“Love, yeah!” Harrison said. “The audience feels that connection. And I think that’s why the film feels timeless.”
Asked by Lee why their music feels so timeless as well, Weymouth speculated that “there’s not much blues in there. There were already a lot of great blues and jazz musicians. We kind of mixed it up and went our own way. It’s like, ok, let’s not do that.”
“You can see the R&B influence — but I was the only musician who’d been in a band before I joined Talking Heads,” Harrison said, referring to his stint in the Modern Lovers. “And I just kept thinking, there’s nothing else going on that sounds like this. I don’t know how big an audience we’ll have for this, but we’re definitely treading new ground. And to me, that’s why the music feels timeless as well. Not just the movie.”
Lee took a few questions from viewers who were watching the event being livestreamed, all of which were variations of “Why are you guys so great?” Byrne talked about how he’s still impressed that Demme kept the “Once in a Lifetime” performance in one shot. Weymouth said her main contribution to the band was “keeping my bass amp below a three, so that the rest of the band sounded better. If the bass is too loud, forget it.” Frantz wished he’d “kept my mouth shut more” during the Tom Tom Club’s “Genius of Love” interlude. Everyone praised Harrison’s handling of the new mix, which does indeed sound amazing. No one asked if they’d play music together ever again. The four of them laughed together more than once, and you could feel a sense of collective pride over having been a part of what Lee called “the greatest concert movie of all time,” even if you picked up on a bit of chill between the band every so often.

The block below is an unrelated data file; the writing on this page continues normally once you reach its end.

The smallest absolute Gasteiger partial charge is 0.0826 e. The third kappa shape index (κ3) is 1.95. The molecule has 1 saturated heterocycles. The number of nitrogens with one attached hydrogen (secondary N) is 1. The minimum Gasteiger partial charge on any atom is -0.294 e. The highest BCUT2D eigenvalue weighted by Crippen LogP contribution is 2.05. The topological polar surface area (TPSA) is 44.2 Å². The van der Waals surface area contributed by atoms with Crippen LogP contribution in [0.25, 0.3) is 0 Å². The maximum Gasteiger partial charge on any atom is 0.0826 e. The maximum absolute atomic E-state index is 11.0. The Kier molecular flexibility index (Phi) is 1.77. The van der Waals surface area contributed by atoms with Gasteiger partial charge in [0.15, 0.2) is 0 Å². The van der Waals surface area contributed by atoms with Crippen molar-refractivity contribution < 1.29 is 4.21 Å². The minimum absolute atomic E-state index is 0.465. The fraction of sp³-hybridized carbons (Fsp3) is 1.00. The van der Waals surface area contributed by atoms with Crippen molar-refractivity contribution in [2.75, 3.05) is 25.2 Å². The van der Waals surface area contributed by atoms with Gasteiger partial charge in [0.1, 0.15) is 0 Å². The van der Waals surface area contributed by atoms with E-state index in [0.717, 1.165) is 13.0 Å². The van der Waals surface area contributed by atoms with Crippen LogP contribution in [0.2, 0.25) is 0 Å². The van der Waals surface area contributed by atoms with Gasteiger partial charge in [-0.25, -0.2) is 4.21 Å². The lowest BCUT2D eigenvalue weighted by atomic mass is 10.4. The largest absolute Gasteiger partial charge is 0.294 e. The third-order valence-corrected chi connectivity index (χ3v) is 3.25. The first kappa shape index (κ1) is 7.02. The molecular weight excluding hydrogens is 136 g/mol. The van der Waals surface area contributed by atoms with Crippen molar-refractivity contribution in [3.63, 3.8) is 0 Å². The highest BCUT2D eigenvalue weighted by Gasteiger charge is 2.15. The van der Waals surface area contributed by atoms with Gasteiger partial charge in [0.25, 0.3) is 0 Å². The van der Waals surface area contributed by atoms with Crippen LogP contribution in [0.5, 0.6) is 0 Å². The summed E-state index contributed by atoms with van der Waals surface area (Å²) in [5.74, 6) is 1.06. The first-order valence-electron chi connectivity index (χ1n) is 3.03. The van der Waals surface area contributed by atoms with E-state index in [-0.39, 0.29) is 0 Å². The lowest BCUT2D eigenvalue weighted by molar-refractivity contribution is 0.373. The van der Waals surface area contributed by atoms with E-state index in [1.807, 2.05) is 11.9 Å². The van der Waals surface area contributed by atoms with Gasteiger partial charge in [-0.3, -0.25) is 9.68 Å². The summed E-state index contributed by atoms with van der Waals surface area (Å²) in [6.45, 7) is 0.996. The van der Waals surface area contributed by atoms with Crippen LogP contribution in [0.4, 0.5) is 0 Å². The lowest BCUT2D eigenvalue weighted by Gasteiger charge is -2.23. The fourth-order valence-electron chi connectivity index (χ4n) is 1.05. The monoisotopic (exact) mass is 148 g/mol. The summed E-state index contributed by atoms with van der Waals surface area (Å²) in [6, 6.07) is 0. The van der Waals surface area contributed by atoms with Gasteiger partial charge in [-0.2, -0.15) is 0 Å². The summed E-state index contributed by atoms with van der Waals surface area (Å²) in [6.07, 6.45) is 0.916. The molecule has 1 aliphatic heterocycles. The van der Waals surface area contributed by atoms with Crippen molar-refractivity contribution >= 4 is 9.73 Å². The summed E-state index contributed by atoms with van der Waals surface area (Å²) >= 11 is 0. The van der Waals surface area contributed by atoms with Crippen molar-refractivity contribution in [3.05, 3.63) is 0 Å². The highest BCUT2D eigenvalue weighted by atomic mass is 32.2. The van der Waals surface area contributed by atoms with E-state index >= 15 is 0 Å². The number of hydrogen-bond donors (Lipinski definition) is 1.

Then it was over, and the members of Talking Heads smiled at each other and posed for a few quick pictures. As for the audience, we were left wondering if it’d be another 21 years until we saw them in the same room again. But for a half hour, we got to see the four Heads talk to each other and watch people dance and sing along to their music like 1984 had never ended.